The Federal Reserve released that latest economic statement last week after a surprisingly high employment numbers announced on Thursday. The Fed stated that inflation is stable hovering around 2% and that the current market conditions are strong and stable. The US Bureau of Labor Statistics announced that 304,000 new jobs were created in January 2019, which was much higher than the 2018 average of 223,000 jobs per month
The Federal Reserve's latest announcement restated their mandate to "foster maximum employment and price stability. In support of these goals, the Committee decided to maintain the target range for the federal funds rate at 2-1/4 to 2-1/2 percent." (https://www.federalreserve.gov/newsevents/pressreleases/monetary20190130a.htm)
The US Equity markets experienced a dismal fourth quarter and for the first time ever, the S&P 500 will end the year with a loss after being positive for the first three quarters. The index was up 9 percent through the first three quarters of the year then fell 7 percent in October and accelerated those losses this month, in what is likely to be the index's worst December performance since the Great Depression.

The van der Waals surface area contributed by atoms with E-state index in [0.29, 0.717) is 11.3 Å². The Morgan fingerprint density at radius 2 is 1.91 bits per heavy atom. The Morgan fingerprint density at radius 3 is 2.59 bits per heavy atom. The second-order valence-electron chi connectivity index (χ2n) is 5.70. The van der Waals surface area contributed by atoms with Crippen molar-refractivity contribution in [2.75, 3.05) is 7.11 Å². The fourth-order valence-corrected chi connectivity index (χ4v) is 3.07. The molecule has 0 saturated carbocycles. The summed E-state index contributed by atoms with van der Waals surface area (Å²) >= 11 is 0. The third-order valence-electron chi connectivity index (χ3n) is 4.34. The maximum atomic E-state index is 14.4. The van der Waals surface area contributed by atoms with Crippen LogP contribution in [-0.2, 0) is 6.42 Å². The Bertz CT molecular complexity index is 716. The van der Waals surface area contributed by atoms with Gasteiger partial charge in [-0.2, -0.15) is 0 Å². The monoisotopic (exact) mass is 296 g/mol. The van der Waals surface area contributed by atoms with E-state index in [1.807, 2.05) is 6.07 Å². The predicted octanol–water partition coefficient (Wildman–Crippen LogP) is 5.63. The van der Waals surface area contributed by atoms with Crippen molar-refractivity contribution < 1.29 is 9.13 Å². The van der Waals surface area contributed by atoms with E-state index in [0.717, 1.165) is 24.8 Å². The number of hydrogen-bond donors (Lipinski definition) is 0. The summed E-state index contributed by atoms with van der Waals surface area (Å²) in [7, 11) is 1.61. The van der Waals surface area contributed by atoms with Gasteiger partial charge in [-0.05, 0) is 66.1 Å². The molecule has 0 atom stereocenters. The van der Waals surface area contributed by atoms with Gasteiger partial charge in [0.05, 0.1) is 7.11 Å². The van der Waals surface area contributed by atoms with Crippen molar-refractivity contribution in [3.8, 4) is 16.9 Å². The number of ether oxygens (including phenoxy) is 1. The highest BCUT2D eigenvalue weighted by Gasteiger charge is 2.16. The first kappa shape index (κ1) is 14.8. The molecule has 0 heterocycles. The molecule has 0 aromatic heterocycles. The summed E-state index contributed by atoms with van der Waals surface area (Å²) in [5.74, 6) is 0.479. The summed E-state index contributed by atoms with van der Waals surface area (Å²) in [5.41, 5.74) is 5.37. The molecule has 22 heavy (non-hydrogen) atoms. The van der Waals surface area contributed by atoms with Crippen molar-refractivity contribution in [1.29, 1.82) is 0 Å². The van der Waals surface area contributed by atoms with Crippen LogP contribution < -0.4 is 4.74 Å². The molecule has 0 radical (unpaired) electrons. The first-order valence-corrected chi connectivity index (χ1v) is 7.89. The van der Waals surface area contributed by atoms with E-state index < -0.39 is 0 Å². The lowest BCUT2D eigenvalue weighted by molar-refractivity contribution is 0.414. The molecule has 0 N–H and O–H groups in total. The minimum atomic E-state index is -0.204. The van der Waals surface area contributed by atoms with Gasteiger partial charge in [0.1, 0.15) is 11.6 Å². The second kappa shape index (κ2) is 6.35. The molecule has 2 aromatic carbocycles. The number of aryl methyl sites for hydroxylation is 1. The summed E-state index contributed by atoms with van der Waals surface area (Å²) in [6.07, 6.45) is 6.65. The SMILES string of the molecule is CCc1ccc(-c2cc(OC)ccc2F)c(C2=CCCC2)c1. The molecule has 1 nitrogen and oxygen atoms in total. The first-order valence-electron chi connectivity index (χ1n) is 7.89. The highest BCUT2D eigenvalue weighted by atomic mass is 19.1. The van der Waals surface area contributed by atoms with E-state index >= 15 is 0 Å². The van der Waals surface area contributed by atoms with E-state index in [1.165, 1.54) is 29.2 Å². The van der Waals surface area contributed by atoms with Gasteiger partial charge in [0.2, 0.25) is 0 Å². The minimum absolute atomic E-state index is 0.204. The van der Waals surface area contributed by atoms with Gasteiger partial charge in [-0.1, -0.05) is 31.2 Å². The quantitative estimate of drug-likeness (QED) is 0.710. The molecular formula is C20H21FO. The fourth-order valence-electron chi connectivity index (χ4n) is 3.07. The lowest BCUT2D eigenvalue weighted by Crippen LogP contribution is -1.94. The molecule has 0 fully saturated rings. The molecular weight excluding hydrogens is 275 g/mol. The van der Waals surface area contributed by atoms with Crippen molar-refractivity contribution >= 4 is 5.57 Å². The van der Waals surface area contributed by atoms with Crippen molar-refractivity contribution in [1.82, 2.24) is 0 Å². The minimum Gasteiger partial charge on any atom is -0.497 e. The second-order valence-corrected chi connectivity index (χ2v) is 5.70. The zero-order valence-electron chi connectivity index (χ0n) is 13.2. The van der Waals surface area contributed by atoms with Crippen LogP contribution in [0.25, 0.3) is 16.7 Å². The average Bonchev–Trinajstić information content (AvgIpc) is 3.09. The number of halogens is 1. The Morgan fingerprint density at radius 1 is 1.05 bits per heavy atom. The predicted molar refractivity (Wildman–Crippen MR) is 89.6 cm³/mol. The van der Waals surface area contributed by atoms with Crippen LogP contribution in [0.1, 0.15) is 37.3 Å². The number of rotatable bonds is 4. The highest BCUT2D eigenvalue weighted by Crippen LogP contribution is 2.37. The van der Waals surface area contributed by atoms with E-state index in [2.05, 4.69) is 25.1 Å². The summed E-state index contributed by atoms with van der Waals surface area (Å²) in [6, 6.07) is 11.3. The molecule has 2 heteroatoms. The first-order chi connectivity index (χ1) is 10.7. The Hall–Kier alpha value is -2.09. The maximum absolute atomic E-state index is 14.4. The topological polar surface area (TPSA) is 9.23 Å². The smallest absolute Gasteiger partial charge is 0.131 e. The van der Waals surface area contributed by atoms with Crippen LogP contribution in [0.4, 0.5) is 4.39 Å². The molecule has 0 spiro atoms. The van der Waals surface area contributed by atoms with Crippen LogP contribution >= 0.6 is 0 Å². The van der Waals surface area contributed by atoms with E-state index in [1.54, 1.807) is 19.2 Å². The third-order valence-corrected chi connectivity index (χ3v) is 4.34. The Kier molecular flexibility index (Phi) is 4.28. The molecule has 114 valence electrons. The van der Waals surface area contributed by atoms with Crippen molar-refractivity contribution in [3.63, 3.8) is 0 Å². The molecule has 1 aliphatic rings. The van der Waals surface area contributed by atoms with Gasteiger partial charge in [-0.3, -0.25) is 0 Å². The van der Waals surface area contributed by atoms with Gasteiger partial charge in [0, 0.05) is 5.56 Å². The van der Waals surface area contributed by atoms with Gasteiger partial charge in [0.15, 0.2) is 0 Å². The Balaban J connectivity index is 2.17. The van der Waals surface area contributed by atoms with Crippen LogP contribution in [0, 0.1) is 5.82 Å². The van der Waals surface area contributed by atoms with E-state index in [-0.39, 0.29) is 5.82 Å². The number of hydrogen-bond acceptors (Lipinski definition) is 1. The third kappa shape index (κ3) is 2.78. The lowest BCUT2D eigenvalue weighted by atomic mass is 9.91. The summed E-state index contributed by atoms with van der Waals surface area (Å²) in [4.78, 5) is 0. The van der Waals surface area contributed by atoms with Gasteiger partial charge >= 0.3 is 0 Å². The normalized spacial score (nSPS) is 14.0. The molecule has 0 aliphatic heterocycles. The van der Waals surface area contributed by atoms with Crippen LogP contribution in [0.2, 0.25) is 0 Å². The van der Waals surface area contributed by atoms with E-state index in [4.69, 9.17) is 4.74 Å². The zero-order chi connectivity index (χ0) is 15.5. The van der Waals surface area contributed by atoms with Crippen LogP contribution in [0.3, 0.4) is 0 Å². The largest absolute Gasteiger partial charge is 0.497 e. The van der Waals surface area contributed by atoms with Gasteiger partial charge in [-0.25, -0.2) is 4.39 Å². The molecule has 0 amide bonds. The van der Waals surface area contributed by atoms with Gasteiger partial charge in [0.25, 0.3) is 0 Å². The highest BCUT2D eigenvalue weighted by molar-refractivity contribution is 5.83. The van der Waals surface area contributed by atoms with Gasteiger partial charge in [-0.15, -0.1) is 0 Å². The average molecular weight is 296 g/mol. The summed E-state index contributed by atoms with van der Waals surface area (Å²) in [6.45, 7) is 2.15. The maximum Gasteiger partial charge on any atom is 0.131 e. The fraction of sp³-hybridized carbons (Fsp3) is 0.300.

The January bounce back has been nothing but spectacular with banks and small company stocks having their best January in 30 years. The Federal Reserve's latest comments that they will be holding on future interest rates hikes calmed investors fears that the Fed would continue to raise rates in the face of economic pressures.
How does this effect homeowners and future home buyers? The Federal Reserve rate and the US Treasury 30 year bond rate have direct implications on mortgage interest rates. When interest rates are stable mortgage rates also generally remain stable as well. The Current 30 year conventional mortgage rate is hovering around 4.5% and all indicators is that we should see similar rates throughout 2019.